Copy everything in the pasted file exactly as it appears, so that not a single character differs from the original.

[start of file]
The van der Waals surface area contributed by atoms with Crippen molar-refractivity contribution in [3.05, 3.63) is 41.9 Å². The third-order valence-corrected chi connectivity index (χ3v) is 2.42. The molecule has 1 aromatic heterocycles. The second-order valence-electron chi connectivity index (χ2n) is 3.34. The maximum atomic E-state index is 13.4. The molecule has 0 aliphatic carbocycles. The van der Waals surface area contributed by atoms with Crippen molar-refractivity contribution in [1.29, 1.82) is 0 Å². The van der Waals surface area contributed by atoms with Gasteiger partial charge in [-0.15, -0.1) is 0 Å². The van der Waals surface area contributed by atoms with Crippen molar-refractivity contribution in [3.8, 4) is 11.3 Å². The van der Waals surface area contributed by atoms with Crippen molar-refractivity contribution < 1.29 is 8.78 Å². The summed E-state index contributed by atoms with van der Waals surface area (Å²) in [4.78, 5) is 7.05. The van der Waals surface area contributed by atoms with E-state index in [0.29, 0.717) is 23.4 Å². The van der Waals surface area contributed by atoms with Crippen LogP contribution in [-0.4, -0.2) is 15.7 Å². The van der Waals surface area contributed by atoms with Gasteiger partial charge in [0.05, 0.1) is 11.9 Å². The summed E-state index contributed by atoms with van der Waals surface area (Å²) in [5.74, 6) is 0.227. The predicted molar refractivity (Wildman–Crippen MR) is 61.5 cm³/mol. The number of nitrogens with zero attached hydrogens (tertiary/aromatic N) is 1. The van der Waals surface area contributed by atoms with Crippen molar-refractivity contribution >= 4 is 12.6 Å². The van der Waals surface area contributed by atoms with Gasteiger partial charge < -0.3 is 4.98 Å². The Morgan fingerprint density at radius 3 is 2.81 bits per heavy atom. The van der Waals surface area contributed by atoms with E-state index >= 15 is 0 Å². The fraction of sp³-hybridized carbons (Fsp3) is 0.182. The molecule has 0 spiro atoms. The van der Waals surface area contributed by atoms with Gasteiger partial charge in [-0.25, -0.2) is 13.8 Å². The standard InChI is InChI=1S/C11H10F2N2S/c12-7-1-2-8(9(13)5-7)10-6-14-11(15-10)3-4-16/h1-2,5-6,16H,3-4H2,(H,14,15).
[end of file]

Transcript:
The van der Waals surface area contributed by atoms with Crippen molar-refractivity contribution in [3.05, 3.63) is 41.9 Å². The third-order valence-corrected chi connectivity index (χ3v) is 2.42. The molecule has 1 aromatic heterocycles. The second-order valence-electron chi connectivity index (χ2n) is 3.34. The maximum atomic E-state index is 13.4. The molecule has 0 aliphatic carbocycles. The van der Waals surface area contributed by atoms with Crippen molar-refractivity contribution in [1.29, 1.82) is 0 Å². The van der Waals surface area contributed by atoms with Gasteiger partial charge in [-0.15, -0.1) is 0 Å². The van der Waals surface area contributed by atoms with Crippen molar-refractivity contribution in [3.8, 4) is 11.3 Å². The van der Waals surface area contributed by atoms with Crippen molar-refractivity contribution < 1.29 is 8.78 Å². The summed E-state index contributed by atoms with van der Waals surface area (Å²) in [4.78, 5) is 7.05. The van der Waals surface area contributed by atoms with E-state index in [0.29, 0.717) is 23.4 Å². The van der Waals surface area contributed by atoms with Crippen LogP contribution in [-0.4, -0.2) is 15.7 Å². The van der Waals surface area contributed by atoms with Gasteiger partial charge in [0.05, 0.1) is 11.9 Å². The summed E-state index contributed by atoms with van der Waals surface area (Å²) in [5.74, 6) is 0.227. The predicted molar refractivity (Wildman–Crippen MR) is 61.5 cm³/mol. The number of nitrogens with zero attached hydrogens (tertiary/aromatic N) is 1. The van der Waals surface area contributed by atoms with Crippen molar-refractivity contribution >= 4 is 12.6 Å². The van der Waals surface area contributed by atoms with Gasteiger partial charge < -0.3 is 4.98 Å². The Morgan fingerprint density at radius 3 is 2.81 bits per heavy atom. The van der Waals surface area contributed by atoms with E-state index >= 15 is 0 Å². The fraction of sp³-hybridized carbons (Fsp3) is 0.182. The molecule has 0 spiro atoms. The van der Waals surface area contributed by atoms with Gasteiger partial charge in [-0.25, -0.2) is 13.8 Å². The standard InChI is InChI=1S/C11H10F2N2S/c12-7-1-2-8(9(13)5-7)10-6-14-11(15-10)3-4-16/h1-2,5-6,16H,3-4H2,(H,14,15).